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SUVA, Fiji Islands (April 9, 2001 - South Pacific Aviation/PINA Nius Online)---Solomon Airlines is taking over the Boeing 737-300 jet operated by Samoa's Polynesian Airlines, South Pacific Aviation magazine reports in its latest issue.

It is seen as a move to alleviate the financial nightmare looming before Solomon Airlines as the country's politically troubled economy moves towards collapse, the magazine reported.

Chief executive Gideon Zoloveke told South Pacific Aviation that earnings from the use of the aircraft by at least two other airlines would be retained in Australia to assist with the day-to-day financing needs of Solomon Airlines.

Zoloveke said his airline would continue to operate flights to Australia, Vanuatu and Fiji three days a week. Polynesian would use the aircraft for one day a week until the arrival of its second Boeing 737-800 in September and Australia's Flight West would be the other user.

The aircraft, to replace an older model leased from Qantas, was due to go into service subject to the completion of a deal with International Lease Finance Corporation, he said.

At the time Zoloveke spoke, the Solomon Islands had foreign reserves to cover only 17 days of imports. The country's reserve bank governor had just issued a warning that the economy would collapse unless the government accepted and immediately implemented an economic restructuring package.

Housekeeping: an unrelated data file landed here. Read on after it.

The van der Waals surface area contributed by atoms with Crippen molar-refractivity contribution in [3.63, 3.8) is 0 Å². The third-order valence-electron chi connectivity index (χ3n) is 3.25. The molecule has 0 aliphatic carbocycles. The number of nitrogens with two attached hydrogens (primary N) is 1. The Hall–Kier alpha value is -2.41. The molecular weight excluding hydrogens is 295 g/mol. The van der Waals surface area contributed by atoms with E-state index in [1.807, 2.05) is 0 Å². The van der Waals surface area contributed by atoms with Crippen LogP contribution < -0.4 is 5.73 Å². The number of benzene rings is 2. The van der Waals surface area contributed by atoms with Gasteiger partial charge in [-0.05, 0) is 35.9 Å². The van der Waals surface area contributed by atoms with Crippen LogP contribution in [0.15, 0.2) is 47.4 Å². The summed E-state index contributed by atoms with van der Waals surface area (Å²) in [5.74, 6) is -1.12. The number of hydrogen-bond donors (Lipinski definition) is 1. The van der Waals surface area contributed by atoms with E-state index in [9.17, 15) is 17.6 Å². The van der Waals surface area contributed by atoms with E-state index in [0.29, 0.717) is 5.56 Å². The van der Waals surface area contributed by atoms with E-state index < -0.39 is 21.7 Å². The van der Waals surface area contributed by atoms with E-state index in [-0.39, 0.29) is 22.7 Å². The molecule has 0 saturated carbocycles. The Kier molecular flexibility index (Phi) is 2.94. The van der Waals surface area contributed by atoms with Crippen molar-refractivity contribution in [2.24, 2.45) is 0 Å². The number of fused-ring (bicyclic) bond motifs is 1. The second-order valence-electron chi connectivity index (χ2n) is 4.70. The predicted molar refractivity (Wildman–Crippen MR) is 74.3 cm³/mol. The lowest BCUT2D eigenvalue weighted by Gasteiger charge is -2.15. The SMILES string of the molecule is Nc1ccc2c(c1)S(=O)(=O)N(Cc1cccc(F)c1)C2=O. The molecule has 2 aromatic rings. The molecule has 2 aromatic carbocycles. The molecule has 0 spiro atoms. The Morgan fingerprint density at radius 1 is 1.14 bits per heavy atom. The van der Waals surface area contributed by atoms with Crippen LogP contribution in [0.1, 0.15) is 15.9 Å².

Twenty months of civil war on Guadalcanal that ended late last year with a peace agreement brought all the country's major export earning industries, including tourism, to a halt. This had a disastrous impact on government revenue and also Solomon Airlines earnings, South Pacific Aviation said.

"The situation is bad," Zoloveke said, in talking about the grim business circumstances in which the airline was struggling to cope with at a time of soaring fuel and other costs and the loss of much of its normal business traffic.

He told South Pacific Aviation that with the local chamber of commerce the 100 percent government-owned airline was pressing the government to accept terms sought by donors being asked to advance most of the more than SI$ 800 million (US$ 155,840,000) the government estimated it needed for 2001 budget purposes.

On a more optimistic note, he said, flights into the Solomon Islands were featuring a return of the mainly dive-oriented tourist traffic that had vanished entirely after a June 2000 coup against the former government.

Fishing was also resuming, which meant the resumption of airfreight shipments.

Pacific Islands News Association (PINA) Website: 

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